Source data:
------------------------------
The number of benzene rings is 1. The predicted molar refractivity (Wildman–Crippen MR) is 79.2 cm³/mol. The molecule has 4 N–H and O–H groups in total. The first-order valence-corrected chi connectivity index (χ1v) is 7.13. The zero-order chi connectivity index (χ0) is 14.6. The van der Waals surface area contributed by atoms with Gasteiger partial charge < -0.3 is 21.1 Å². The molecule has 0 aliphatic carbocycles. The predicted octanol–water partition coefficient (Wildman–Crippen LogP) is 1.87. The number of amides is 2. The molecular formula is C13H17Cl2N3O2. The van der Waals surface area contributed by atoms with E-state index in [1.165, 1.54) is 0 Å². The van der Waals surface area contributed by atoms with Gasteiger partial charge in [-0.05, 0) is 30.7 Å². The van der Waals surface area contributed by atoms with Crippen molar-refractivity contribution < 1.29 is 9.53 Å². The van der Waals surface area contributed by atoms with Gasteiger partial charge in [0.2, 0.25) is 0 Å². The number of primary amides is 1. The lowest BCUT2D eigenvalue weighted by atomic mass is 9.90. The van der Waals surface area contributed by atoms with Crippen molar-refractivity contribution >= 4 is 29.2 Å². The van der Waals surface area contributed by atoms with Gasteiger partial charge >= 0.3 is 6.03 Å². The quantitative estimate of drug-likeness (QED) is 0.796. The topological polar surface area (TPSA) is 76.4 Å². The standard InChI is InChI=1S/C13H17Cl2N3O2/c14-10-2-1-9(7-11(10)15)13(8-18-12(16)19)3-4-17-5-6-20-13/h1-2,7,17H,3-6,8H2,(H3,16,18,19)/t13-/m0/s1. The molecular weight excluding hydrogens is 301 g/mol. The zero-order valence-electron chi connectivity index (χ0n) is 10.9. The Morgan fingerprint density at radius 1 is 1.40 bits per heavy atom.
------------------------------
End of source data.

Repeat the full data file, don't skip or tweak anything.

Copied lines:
The number of benzene rings is 1. The predicted molar refractivity (Wildman–Crippen MR) is 79.2 cm³/mol. The molecule has 4 N–H and O–H groups in total. The first-order valence-corrected chi connectivity index (χ1v) is 7.13. The zero-order chi connectivity index (χ0) is 14.6. The van der Waals surface area contributed by atoms with Gasteiger partial charge < -0.3 is 21.1 Å². The molecule has 0 aliphatic carbocycles. The predicted octanol–water partition coefficient (Wildman–Crippen LogP) is 1.87. The number of amides is 2. The molecular formula is C13H17Cl2N3O2. The van der Waals surface area contributed by atoms with E-state index in [1.165, 1.54) is 0 Å². The van der Waals surface area contributed by atoms with Gasteiger partial charge in [-0.05, 0) is 30.7 Å². The van der Waals surface area contributed by atoms with Crippen molar-refractivity contribution < 1.29 is 9.53 Å². The van der Waals surface area contributed by atoms with Gasteiger partial charge in [0.2, 0.25) is 0 Å². The number of primary amides is 1. The lowest BCUT2D eigenvalue weighted by atomic mass is 9.90. The van der Waals surface area contributed by atoms with Crippen molar-refractivity contribution >= 4 is 29.2 Å². The van der Waals surface area contributed by atoms with Gasteiger partial charge >= 0.3 is 6.03 Å². The quantitative estimate of drug-likeness (QED) is 0.796. The topological polar surface area (TPSA) is 76.4 Å². The standard InChI is InChI=1S/C13H17Cl2N3O2/c14-10-2-1-9(7-11(10)15)13(8-18-12(16)19)3-4-17-5-6-20-13/h1-2,7,17H,3-6,8H2,(H3,16,18,19)/t13-/m0/s1. The molecular weight excluding hydrogens is 301 g/mol. The zero-order valence-electron chi connectivity index (χ0n) is 10.9. The Morgan fingerprint density at radius 1 is 1.40 bits per heavy atom.